This spot in the front is where Andrew often used to sit, but not the same chair. After he died, I had time to notice how rusted that one had become from being out in the weather. I've replaced it with a nice, solid wooden one I found in a hard rubbish collection. The wood was already weather-worn to grey when I found it, but not broken or crumbling. It's more comfortable than the old chair was. 

I've been out all afternoon, and went for my evening walk after I got home, so now my feet are relaxing in my fluffy purple slippers.

The cats have come out to join me. They like lying on the front steps, with or without human company. I, too, enjoy surveying the street from on high. This is a slightly sloping block; the ones either side are flatter. Mine is the only house built up off the ground. It's like the house I grew up in, in Launceston, one storey in front, two at the back. But here it's the other way around: the high part is in front, overlooking the street. What is under it, though, is just the space under the house, where tradesmen can crawl to check phone lines and drains, and where a very shy, quiet possum lives. The house in Launceston, on a steeper block, had rooms downstairs, giving onto the huge back lawn and beyond that my father's veggie garden.

When I went down the hill just now for my walk, a kid was playing a recorder inside one of the houses, practising for homework. How many Aussie kids are doing that after school tonight, in how many suburbs all over the country? I like the sound. It takes me back to my little brother practising his, and then to my sons piping away on theirs. They had the music, my brother and my sons. It skipped me, but I still like to listen.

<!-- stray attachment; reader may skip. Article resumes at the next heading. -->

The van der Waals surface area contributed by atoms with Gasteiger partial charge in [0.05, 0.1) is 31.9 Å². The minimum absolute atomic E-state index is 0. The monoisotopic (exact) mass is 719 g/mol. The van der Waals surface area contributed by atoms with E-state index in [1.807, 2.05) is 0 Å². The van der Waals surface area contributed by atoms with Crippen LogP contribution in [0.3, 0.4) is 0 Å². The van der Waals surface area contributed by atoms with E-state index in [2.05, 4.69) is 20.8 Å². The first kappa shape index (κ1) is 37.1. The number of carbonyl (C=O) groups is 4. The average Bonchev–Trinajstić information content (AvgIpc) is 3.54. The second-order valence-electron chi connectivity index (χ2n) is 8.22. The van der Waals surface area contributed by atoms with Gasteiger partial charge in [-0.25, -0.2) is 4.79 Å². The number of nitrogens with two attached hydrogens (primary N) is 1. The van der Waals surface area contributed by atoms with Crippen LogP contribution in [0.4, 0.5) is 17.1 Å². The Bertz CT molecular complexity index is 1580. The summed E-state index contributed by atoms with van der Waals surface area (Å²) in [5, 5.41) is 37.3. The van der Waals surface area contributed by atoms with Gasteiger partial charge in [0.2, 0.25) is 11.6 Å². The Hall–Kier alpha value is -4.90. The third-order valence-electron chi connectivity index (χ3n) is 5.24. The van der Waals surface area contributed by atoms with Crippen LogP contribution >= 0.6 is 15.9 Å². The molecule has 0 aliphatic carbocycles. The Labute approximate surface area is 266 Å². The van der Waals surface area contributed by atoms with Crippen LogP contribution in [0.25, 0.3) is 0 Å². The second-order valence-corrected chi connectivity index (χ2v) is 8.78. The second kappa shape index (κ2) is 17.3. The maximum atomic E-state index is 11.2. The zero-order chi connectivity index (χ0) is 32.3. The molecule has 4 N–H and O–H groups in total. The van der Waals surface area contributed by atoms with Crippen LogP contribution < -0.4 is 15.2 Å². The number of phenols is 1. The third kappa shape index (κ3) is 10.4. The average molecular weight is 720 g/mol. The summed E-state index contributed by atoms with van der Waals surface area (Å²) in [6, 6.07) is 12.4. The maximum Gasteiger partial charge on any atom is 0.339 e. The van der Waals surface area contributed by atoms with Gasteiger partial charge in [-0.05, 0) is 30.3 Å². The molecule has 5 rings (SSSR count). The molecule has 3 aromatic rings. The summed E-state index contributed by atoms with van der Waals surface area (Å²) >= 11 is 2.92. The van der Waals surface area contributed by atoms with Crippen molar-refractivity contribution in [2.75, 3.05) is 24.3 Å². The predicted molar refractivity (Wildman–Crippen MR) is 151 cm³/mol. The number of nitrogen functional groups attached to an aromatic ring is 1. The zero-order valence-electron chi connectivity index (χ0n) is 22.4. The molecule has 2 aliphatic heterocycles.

The crickets have started up. The mountains opposite have gone from indigo to dark grey-blue. There's a faint, thin line of pink light along their tops, barely distinguishable from the whitening sky into which it fades. A notice comes up on my iPad: I have updates for the evening edition of the Sydney Morning Herald. Time to go in.

Tuesday, September 17, 2013

Walking and Breathing

I set out for my walk half an hour ago, and relished the clean air which my lungs took in so effortlessly. At the end of the day, it was pleasantly cool yet with a hint of sunlight: the air of early Spring. What a delight, this sensation, this easy act of drawing in breath. 

Somehow everything settled down into place. Past, present and future came together. I recalled Andrew and me arriving in the Caldera 19 years ago, full of anticipation; our joy in the surroundings, the lifestyle, the people we met. How well we settled in! How easily and sweetly it all happened. How boundless was our joie de vivre.

It certainly was the right place for us, then and ever after. He'd always been a city boy, but small town life suited him too, as much as it did me, who grew up that way. Being here was never boring for us. How could it be, with such a thriving community of creatives, healers and spiritual folk; and such powerful natural beauty everywhere?